-How competitive do you think Greece is both a Flag State and as a ship management center? How competitive do you consider the Greek flag in comparison to other national registries and what policies should the government implement in order to attract more owners are residents as well as maritime and third party ship management companies?

Greek flagged ships make up less than 20% of the Greek-owned fleet, mainly because the Greek flag is a national flag and not as competitive as a flag of convenience despite having top quality expertise as a maritime nation. Crew costs are higher and the crew composition requirement which necessitates employing a certain number of Greek officers is a hindrance (often it is difficult to find that many officers of Greek nationality). Being over 60% of the cost of running your vessels, crew costs must be competitive in order to run an efficient, globally trading fleet which competes for business on the global marketplace with every other vessel and company out there be it Chinese, Indian, Indonesian, Japanese etc.

Registering with the Greek flag is also more bureaucratic, time consuming and complex than registering with other flags.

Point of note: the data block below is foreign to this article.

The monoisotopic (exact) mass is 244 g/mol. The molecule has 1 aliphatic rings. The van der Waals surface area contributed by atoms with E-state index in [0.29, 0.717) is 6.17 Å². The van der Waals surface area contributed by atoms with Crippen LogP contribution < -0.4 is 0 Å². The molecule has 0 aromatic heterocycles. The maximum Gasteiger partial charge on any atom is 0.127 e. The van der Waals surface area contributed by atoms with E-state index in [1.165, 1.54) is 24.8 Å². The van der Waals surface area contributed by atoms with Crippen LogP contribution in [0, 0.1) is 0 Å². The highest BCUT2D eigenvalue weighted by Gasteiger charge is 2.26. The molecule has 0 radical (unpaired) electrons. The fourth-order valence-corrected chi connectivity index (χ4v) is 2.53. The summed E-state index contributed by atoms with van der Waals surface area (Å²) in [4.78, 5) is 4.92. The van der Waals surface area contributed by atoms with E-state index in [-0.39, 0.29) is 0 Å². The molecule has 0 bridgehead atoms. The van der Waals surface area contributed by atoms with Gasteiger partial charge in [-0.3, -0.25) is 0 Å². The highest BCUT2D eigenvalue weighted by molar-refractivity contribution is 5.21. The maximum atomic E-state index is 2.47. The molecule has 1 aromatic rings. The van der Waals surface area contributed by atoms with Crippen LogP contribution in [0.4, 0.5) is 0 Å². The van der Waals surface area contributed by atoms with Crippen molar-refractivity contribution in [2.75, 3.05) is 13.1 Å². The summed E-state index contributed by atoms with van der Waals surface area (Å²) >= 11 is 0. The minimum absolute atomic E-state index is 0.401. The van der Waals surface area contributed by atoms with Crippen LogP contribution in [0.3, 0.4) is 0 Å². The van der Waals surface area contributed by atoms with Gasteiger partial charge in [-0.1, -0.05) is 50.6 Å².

We note that the Greek government has recently made proactive moves to bring more ships under the Greek flag which we hope will be successful.

As a ship management centre Greece can be attractive since the shipping cluster in Greece is one of the largest (legal, brokerage, insurance etc are all in close proximity).

 

-Would you consider establishing a stronger presence in Greece and under what conditions?

Greece has some valuable competitive advantages, including the number and the quality of shipping companies that hold an international leading position in the industry and the presence of a complete set of shipping activities which makes it an attractive place to be for sure.

You can read Mr. Radziwill’s full written review in Greek, in our December issue (pg. 34-40)